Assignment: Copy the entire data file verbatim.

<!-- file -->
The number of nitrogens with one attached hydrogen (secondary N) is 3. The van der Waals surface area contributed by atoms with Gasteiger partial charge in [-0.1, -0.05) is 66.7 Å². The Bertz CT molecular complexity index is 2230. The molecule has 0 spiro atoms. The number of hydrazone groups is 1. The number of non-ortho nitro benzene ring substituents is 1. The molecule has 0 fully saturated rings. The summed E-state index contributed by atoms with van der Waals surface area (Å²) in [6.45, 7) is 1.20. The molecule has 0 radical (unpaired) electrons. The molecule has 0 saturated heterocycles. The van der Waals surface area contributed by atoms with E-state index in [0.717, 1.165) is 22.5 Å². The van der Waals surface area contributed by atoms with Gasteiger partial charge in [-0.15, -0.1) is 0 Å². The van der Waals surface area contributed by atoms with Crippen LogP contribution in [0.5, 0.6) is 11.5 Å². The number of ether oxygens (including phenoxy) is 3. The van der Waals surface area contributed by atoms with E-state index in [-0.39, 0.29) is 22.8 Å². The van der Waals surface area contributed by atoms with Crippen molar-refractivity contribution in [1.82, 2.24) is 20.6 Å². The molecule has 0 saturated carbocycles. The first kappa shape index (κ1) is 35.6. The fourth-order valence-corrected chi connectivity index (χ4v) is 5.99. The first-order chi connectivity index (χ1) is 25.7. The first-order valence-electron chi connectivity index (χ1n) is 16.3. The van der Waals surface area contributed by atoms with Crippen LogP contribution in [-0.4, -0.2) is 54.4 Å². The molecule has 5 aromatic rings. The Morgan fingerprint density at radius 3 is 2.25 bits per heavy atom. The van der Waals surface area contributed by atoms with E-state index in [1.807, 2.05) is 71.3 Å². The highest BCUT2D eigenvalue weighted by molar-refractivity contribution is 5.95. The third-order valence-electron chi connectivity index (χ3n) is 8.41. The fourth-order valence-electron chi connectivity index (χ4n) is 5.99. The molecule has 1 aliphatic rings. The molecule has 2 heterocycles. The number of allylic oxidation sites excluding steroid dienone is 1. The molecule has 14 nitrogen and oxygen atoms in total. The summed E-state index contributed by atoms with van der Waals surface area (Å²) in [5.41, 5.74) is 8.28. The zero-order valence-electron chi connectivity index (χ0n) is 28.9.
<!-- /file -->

The number of nitrogens with one attached hydrogen (secondary N) is 3. The van der Waals surface area contributed by atoms with Gasteiger partial charge in [-0.1, -0.05) is 66.7 Å². The Bertz CT molecular complexity index is 2230. The molecule has 0 spiro atoms. The number of hydrazone groups is 1. The number of non-ortho nitro benzene ring substituents is 1. The molecule has 0 fully saturated rings. The summed E-state index contributed by atoms with van der Waals surface area (Å²) in [6.45, 7) is 1.20. The molecule has 0 radical (unpaired) electrons. The molecule has 0 saturated heterocycles. The van der Waals surface area contributed by atoms with E-state index in [0.717, 1.165) is 22.5 Å². The van der Waals surface area contributed by atoms with Gasteiger partial charge in [-0.15, -0.1) is 0 Å². The van der Waals surface area contributed by atoms with Crippen LogP contribution in [0.5, 0.6) is 11.5 Å². The number of ether oxygens (including phenoxy) is 3. The van der Waals surface area contributed by atoms with E-state index in [-0.39, 0.29) is 22.8 Å². The van der Waals surface area contributed by atoms with Crippen molar-refractivity contribution in [1.82, 2.24) is 20.6 Å². The molecule has 0 saturated carbocycles. The first kappa shape index (κ1) is 35.6. The fourth-order valence-corrected chi connectivity index (χ4v) is 5.99. The first-order chi connectivity index (χ1) is 25.7. The first-order valence-electron chi connectivity index (χ1n) is 16.3. The van der Waals surface area contributed by atoms with Crippen LogP contribution in [-0.4, -0.2) is 54.4 Å². The molecule has 5 aromatic rings. The Morgan fingerprint density at radius 3 is 2.25 bits per heavy atom. The van der Waals surface area contributed by atoms with E-state index in [1.807, 2.05) is 71.3 Å². The highest BCUT2D eigenvalue weighted by molar-refractivity contribution is 5.95. The third-order valence-electron chi connectivity index (χ3n) is 8.41. The fourth-order valence-electron chi connectivity index (χ4n) is 5.99. The molecule has 1 aliphatic rings. The molecule has 2 heterocycles. The number of allylic oxidation sites excluding steroid dienone is 1. The molecule has 14 nitrogen and oxygen atoms in total. The summed E-state index contributed by atoms with van der Waals surface area (Å²) in [5.41, 5.74) is 8.28. The zero-order valence-electron chi connectivity index (χ0n) is 28.9.